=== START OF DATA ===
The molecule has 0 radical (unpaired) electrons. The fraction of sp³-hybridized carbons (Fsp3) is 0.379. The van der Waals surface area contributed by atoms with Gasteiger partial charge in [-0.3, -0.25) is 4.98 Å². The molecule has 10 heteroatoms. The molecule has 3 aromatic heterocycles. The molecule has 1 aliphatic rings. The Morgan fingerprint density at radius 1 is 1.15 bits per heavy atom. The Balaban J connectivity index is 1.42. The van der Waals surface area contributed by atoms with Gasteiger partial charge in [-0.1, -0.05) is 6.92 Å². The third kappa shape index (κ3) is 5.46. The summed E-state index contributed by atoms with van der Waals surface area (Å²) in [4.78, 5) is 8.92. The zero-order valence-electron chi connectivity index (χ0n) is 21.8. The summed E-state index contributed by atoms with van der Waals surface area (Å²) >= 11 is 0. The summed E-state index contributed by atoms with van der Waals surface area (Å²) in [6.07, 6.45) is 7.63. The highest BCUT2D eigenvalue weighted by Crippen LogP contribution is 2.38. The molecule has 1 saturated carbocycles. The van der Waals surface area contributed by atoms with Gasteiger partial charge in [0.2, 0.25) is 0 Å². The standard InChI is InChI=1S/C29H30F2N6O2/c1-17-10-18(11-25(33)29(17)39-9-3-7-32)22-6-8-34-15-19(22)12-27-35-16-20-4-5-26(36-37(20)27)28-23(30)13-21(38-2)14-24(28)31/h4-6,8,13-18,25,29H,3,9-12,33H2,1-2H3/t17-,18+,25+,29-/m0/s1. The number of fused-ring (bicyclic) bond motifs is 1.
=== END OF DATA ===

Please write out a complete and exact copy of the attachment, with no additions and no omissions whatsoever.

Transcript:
The molecule has 0 radical (unpaired) electrons. The fraction of sp³-hybridized carbons (Fsp3) is 0.379. The van der Waals surface area contributed by atoms with Gasteiger partial charge in [-0.3, -0.25) is 4.98 Å². The molecule has 10 heteroatoms. The molecule has 3 aromatic heterocycles. The molecule has 1 aliphatic rings. The Morgan fingerprint density at radius 1 is 1.15 bits per heavy atom. The Balaban J connectivity index is 1.42. The van der Waals surface area contributed by atoms with Gasteiger partial charge in [-0.1, -0.05) is 6.92 Å². The third kappa shape index (κ3) is 5.46. The summed E-state index contributed by atoms with van der Waals surface area (Å²) in [4.78, 5) is 8.92. The zero-order valence-electron chi connectivity index (χ0n) is 21.8. The summed E-state index contributed by atoms with van der Waals surface area (Å²) >= 11 is 0. The summed E-state index contributed by atoms with van der Waals surface area (Å²) in [6.07, 6.45) is 7.63. The highest BCUT2D eigenvalue weighted by Crippen LogP contribution is 2.38. The molecule has 1 saturated carbocycles. The van der Waals surface area contributed by atoms with Gasteiger partial charge in [0.2, 0.25) is 0 Å². The standard InChI is InChI=1S/C29H30F2N6O2/c1-17-10-18(11-25(33)29(17)39-9-3-7-32)22-6-8-34-15-19(22)12-27-35-16-20-4-5-26(36-37(20)27)28-23(30)13-21(38-2)14-24(28)31/h4-6,8,13-18,25,29H,3,9-12,33H2,1-2H3/t17-,18+,25+,29-/m0/s1. The number of fused-ring (bicyclic) bond motifs is 1.